In general terms, joists spaced 16 inches on center **can span** 1.5 times in feet their depth in inches. A **2×8** up to 12 feet; **2×10** to 15 feet and 2×12 to 18 feet.

Also, How far can a triple 2×6 beam span?

A **triple 2×6 beam** over a **span** of 10′ feet should be more than sufficient for normal deck loads.

In this way, What size lumber can span 20 feet?

**20**foot clearspan beam

**size**

In that case, you need something like a 12-16″ GLULAM or LVL to **span** the **20**‘ and **can** use simple 2×8-10 dimensional **lumber** 16″OC as floor joists.

**20 Related Questions Answers Found**

Table of Contents

**How far can you span a 2×6?**

Joist Spacing (o.c.) | 12″ | |
---|---|---|

Species | Size | Allowable Span |

Southern Pine | 2×6 | 9′-11″ |

2×8 | 13′-1″ | |

2×10 | 16′-2″ |

**How far can you span a 2×6 ceiling joist?**

**Joist** spacing of 24 inches is allowed for **spans** between 16 to 20 feet using 2-inch by 10-inch lumber of these three grades.

**How far can a 2×6 Rafter span without support?**

The table states that 2 X 6 **rafters** spaced 16 inches on center (o.c) **can span** a maximum **distance** of 13 feet 5 inches. Another option are 2 X 8 **rafters** spaced 24 inches o.c.

**What is the maximum span for a 2×6 floor joist?**

Maximum Span (ft – in) | ||
---|---|---|

Nominal Size (inches) | Joist Spacing Center to Center (inches) | Lumber Grade |

2 x 8 | 12 | 15′ – 10″ |

16 | 14′ – 5″ | |

24 | 12′ – 4″ |

**How far can you cantilever a 2×6 deck joist?**

Looking at the table below, **we** see that **2×6** floor **joists can** be cantilevered up to 2 feet and 6 inches (2′-6″) when the **joists** are spaced 16″ apart.

**How many footings do I need for a 10×10 deck?**

For our 12 x 12′ **deck**, we’ll use 12” round **footings**. Based on the dimensions in our example, the 12 x 12′ attached **deck** will need three 12” diameter **footings**, plus at least two more if you’re planning on building stairs.

**What size joist to span 20 feet?**

Maximum Span (ft – in) | ||
---|---|---|

Nominal Size (inches) | Joist Spacing Center to Center (inches) | Lumber Grade |

2 x 10 | 12 | 20′ – 3″ |

16 | 18′ – 5″ | |

24 | 15′ – 0″ |

**How far can a double 2×8 span?**

**How much weight can 2×10 floor joists hold?**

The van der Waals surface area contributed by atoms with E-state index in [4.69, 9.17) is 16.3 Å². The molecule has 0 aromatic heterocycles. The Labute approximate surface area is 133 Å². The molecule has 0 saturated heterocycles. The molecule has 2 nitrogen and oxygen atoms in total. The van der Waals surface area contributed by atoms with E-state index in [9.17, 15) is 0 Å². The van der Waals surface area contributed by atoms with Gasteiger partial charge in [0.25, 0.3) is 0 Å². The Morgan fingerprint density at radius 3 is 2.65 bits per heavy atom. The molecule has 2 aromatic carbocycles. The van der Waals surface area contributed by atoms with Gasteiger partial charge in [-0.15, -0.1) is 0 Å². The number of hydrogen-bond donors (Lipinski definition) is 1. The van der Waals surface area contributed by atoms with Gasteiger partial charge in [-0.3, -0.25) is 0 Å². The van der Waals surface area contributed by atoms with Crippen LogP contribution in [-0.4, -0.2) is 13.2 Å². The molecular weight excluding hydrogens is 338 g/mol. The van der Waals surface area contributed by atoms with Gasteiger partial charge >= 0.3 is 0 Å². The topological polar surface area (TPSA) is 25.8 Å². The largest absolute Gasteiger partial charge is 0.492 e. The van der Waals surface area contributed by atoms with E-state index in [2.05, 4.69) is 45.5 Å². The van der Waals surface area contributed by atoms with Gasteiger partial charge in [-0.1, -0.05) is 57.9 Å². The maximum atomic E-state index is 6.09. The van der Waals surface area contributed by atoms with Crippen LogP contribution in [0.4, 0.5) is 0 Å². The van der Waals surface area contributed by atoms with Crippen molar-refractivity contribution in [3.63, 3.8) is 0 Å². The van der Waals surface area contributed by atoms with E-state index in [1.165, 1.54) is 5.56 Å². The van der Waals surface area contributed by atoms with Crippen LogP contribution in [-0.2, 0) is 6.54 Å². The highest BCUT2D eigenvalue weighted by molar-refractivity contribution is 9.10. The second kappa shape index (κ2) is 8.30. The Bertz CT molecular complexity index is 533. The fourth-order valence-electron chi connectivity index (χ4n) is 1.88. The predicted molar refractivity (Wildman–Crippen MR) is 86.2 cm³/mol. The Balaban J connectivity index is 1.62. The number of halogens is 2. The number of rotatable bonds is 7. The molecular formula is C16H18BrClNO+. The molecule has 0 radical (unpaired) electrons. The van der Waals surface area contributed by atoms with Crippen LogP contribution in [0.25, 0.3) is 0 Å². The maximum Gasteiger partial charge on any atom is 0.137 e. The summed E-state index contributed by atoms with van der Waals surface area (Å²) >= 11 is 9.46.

-Firit need not be Doug. Fir-Larch. In fact, each **2×10 will** support 1,200 lbs. To be clear, spans are measured as “clear spans”.

**Can I use deck pier blocks instead of footings?**

A **deck pier block** is in many ways just a simplified version of a “precast foundation”, a foundation type recognized by building codes. They’re subject to all of the same requirements as a typical **footing**, regardless of not being cast-in-place. The small bearing area of **pier blocks** is limited in supporting much load.

**How far can a 4×6 span without support?**

Obviously, the larger the beam, the greater the **distance** it **can span** between posts. A Redwood **4×6** beam should **span** no more than 6′ between **supporting** posts.

**How far can a 2×8 deck joist cantilever?**

If the code span tables allow a **2×8** to span 12 feet, then the **cantilever can** be 3 feet.

**How many screws go in a 2×6 deck?**

The basic rule of thumb here is 350 **screws** for every 100 square feet of **deck** surface for standard 6” wide boards (5.5” actual width) and 16” spaced joists. If you aren’t using these standard sizes, use an online **deck** calculator to determine **how many** you’ll need.

**How far can a 4×6 span without support?**

Obviously, the larger the beam, the greater the **distance** it **can span** between posts. A Redwood **4×6** beam should **span** no more than 6′ between **supporting** posts.

**Do you need pressure treated wood for a deck?**

According to the new span tables and IRC provisions, cantilevers **can** extend up to one-fourth the backspan of the **joist**. This means that **joists**, such as southern pine 2x10s at 16 inches on-center, spanning 12 feet are allowed to **cantilever** up to an additional 3 feet (see illustration, below).

**Do you need pressure treated wood for a deck?**

**Wood** is the usual material **used for decking**. The **lumber should** be pressure treated to avoid rot and decay. Some of the most common **wood used** are cedar, redwood, fir and pine. There are **decks** that **use** concrete posts for support but **wooden** posts are the usual.